Christian Louboutin opens his first ever UK retrospective today at the Design Museum in London. Although his global success and contribution to fashion is indubitable, it is his inspiring creative process that the retrospective focuses on. Deyan Sudjic, the museum’s director, describes him as “a consummate craftsman with an extraordinary eye for detail. A creative force of nature”.
At yesterday’s press conference, Louboutin explained that one of the difficulties of the exhibition was that the shoes were necessarily seen as objects rather than being viewed worn. Louboutin said that his designs start from a sketch but they are “never complete until the moment of seeing them on someone’s foot”. Nevertheless, his designs are so sexy and have become so iconic that they don’t even have to be worn to be “complete”. In our fetishistic culture, where images frequently substitute reality, a photo of a pair of Louboutins can be as sexy as someone wearing the red soled shoes.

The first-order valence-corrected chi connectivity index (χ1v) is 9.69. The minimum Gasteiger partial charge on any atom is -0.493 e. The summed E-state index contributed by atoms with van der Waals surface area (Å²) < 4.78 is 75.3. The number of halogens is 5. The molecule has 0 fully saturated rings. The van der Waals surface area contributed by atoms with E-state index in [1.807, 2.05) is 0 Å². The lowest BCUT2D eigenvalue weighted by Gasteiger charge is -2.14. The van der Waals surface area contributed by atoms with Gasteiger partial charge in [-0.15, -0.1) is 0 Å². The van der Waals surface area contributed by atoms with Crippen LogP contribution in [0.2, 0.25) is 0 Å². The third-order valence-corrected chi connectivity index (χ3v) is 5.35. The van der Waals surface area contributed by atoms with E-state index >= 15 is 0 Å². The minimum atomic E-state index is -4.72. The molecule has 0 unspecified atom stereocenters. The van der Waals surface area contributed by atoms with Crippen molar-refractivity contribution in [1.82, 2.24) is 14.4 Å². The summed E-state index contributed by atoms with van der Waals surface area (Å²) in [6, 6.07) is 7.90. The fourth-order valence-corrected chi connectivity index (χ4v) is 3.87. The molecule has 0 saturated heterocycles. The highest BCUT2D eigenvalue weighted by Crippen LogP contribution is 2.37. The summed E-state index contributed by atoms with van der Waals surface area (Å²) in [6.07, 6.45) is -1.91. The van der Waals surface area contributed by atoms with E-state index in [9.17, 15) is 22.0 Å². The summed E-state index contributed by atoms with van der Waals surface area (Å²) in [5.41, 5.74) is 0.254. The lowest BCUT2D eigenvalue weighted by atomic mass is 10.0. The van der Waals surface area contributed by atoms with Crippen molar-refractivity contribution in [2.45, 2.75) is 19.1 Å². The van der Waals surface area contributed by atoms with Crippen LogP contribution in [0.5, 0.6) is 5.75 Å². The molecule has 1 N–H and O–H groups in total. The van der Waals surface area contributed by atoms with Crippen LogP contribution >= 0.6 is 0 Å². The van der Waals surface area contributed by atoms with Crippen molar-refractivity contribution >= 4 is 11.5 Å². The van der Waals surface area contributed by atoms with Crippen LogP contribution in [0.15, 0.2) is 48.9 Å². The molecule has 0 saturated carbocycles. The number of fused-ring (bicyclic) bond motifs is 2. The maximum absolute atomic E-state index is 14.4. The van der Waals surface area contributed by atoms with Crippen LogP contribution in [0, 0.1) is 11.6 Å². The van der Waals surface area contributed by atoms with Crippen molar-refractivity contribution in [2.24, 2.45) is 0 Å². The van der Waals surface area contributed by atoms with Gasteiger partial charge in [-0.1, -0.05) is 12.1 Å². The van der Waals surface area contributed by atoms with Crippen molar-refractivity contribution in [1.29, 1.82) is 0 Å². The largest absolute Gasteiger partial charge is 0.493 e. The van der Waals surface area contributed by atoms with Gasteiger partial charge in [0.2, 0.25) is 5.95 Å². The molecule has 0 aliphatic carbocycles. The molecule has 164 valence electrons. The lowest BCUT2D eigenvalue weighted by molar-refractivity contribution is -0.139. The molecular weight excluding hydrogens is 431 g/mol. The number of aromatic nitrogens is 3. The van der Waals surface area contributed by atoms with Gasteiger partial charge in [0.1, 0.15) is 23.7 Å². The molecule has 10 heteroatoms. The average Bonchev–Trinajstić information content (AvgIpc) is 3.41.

Louboutin’s designs are indeed too sexy to have to serve a function or be practical but what about contemporary architectural designs, which must almost dogmatically follow function, can they ever be sexy? Can the design term “sexy”, which is so often used by architecture academics mainly to grab their audience’s attention, ever be accurately used for buildings?
Sexiness is ultimately related to gender and for a building to be sexy it must incorporate an abstract notion of gender. Traditionally female buildings are thought of as excessively decorated and curvy, whereas male buildings are more minimal and angular. Yet buildings that can clearly be attributed a gender are rarely sexy -it is too farfetched to suggest that the Gherkin is sexy even though it has a huge phallic shape.
Good examples of contemporary architecture that arouse our senses tend not have an apparent gender and that is the exact reason why architecture can be flashy, seductive and exiting to the senses but not sexy per se…